Langevin, Cicilline Recognize Bicentennial of the Congdon Street Baptist Church

Sep 19, 2019 Issues: Rhode Island

WASHINGTON – Congressman Jim Langevin (RI-02), along with Congressman David Cicilline (RI-01), submitted the following statement to the Congressional Record to commemorate the bicentennial of the Congdon Street Baptist Church in Providence:

“Madam Speaker, I rise with my colleague, Congressman David Cicilline, to celebrate the bicentennial of the Congdon Street Baptist Church. Over the last 200 years, the church has been a pillar of the black community in Providence, serving as a place of worship, education, and fellowship for Rhode Island residents.

From its founding, the church has thrived in the face of adversity. In 1819, under the backdrop of racial segregation and slavery, a small group of residents came together to create a safe space for black members of the Providence community. In 1869, hostile neighbors had the church demolished. Nonetheless, the community rallied together to rebuild the church in 1875, which was added the National Register of Historic Places in 1971.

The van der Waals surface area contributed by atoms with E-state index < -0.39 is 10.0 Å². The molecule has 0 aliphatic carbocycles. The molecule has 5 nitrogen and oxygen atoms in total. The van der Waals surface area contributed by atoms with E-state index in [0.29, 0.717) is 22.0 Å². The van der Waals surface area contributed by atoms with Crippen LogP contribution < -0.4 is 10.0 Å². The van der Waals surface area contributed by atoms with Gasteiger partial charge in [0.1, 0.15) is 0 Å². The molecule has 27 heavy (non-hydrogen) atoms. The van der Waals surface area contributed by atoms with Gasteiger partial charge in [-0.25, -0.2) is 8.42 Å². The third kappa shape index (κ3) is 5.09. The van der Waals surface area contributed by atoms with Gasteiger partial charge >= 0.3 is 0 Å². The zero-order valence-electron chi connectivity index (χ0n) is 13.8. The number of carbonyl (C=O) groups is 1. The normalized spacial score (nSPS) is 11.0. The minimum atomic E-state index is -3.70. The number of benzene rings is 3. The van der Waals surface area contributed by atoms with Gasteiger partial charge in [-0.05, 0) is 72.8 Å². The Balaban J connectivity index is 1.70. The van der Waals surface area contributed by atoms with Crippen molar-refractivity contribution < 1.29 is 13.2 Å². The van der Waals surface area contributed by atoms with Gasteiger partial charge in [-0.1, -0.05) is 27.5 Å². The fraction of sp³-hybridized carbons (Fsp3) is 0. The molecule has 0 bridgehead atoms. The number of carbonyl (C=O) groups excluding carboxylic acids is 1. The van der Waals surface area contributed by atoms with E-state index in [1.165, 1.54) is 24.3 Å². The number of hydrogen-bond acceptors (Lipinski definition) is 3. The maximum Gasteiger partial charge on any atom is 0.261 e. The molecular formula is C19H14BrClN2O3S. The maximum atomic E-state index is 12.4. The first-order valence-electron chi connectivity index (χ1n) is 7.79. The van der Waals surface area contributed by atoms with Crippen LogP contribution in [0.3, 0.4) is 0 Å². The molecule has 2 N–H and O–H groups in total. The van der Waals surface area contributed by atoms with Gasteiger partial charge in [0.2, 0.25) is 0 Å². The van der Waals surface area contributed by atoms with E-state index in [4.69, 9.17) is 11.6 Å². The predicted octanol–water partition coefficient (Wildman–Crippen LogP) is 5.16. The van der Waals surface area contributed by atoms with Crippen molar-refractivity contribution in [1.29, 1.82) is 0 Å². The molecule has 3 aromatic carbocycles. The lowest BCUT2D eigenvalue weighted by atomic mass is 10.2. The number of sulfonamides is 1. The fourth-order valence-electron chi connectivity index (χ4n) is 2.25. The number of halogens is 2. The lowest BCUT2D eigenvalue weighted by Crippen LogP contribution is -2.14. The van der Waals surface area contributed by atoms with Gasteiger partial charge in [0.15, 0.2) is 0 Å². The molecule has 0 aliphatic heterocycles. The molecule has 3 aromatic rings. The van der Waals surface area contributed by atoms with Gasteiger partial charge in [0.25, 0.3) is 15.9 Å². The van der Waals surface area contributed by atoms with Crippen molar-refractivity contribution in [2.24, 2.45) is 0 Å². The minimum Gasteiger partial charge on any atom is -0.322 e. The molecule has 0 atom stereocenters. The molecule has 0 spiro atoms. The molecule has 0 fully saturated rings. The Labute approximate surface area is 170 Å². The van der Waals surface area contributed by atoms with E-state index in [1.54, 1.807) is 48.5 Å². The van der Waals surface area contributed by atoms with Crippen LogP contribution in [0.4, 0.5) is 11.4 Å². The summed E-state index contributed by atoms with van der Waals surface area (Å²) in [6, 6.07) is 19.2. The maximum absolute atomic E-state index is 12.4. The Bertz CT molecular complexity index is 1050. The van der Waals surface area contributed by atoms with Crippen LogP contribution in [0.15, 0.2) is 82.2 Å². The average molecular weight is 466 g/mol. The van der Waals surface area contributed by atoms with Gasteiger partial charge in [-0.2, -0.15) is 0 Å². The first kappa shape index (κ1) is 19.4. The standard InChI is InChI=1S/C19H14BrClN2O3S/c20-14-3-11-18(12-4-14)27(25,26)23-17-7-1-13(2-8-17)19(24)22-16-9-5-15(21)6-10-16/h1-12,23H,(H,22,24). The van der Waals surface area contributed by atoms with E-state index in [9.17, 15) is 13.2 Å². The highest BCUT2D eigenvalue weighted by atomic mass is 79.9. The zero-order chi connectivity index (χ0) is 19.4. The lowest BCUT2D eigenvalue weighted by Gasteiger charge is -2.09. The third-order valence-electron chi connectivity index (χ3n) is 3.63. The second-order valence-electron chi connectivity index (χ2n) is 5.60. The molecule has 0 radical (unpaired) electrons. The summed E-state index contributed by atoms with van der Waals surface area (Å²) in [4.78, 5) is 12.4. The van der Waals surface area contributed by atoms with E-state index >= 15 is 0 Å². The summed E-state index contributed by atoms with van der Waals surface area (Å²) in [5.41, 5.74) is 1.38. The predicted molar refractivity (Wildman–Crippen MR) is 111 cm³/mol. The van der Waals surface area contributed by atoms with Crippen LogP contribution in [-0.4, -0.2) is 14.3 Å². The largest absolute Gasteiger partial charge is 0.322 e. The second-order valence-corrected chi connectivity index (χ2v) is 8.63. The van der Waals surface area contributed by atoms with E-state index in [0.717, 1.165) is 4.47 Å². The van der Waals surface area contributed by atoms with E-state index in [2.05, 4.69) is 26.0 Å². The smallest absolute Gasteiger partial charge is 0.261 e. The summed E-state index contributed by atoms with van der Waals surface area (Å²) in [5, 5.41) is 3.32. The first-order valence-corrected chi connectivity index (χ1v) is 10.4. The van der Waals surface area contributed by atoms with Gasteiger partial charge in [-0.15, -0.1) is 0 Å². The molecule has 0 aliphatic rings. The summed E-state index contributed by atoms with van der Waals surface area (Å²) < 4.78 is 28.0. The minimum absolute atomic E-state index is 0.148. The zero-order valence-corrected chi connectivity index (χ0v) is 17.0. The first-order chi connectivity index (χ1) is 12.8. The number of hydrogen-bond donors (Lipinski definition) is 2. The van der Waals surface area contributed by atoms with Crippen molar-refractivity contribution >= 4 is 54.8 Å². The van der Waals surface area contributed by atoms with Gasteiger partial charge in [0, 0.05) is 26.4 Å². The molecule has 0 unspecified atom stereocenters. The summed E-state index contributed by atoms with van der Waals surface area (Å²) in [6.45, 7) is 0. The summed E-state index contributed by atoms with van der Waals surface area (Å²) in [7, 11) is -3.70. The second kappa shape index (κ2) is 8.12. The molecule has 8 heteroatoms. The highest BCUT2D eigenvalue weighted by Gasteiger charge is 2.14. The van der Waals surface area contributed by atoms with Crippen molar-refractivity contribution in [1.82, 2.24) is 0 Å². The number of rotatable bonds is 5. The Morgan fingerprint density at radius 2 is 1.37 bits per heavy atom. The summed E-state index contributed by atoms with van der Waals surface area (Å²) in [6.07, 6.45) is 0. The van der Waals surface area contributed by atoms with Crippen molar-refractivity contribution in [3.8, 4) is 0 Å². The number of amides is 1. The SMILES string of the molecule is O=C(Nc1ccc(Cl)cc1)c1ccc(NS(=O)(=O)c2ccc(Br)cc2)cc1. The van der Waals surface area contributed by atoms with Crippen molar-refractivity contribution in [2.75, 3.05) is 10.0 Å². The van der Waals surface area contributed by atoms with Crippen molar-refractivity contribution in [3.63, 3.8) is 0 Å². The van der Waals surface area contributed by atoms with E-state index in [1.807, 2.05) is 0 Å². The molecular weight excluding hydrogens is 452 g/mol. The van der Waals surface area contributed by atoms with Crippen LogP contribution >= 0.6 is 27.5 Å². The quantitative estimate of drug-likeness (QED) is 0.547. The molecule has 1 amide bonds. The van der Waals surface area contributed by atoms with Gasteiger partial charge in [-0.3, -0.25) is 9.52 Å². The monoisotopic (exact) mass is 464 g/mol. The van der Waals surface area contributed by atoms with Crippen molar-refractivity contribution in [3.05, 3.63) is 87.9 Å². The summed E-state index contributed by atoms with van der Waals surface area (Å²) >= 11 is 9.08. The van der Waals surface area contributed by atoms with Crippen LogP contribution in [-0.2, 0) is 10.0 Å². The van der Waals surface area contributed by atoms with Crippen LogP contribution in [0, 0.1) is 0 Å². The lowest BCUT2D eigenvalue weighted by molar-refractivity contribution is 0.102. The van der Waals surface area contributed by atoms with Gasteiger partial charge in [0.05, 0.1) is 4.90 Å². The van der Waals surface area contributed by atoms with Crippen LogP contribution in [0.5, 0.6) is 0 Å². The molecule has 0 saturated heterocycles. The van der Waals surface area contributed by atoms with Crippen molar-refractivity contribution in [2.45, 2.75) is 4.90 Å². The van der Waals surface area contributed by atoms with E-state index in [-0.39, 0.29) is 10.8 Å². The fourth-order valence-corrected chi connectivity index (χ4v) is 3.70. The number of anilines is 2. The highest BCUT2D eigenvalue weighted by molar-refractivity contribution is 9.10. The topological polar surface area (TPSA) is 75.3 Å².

Over the years, the church has continued to carry out the mission of its founders – supporting civil rights for the black community. In 1968, the church became a sanctuary for black students at Brown University and Pembroke College during the student walkout, and during the 1960s, members of the congregation marched down Cranston Street with Dr. Martin Luther King, Jr. in the fight for equal rights.

On its 200th anniversary, we reflect on the Congdon Street Baptist Church’s incredible history and wish the church another 200 years of success in connecting community members to their faith and one another.”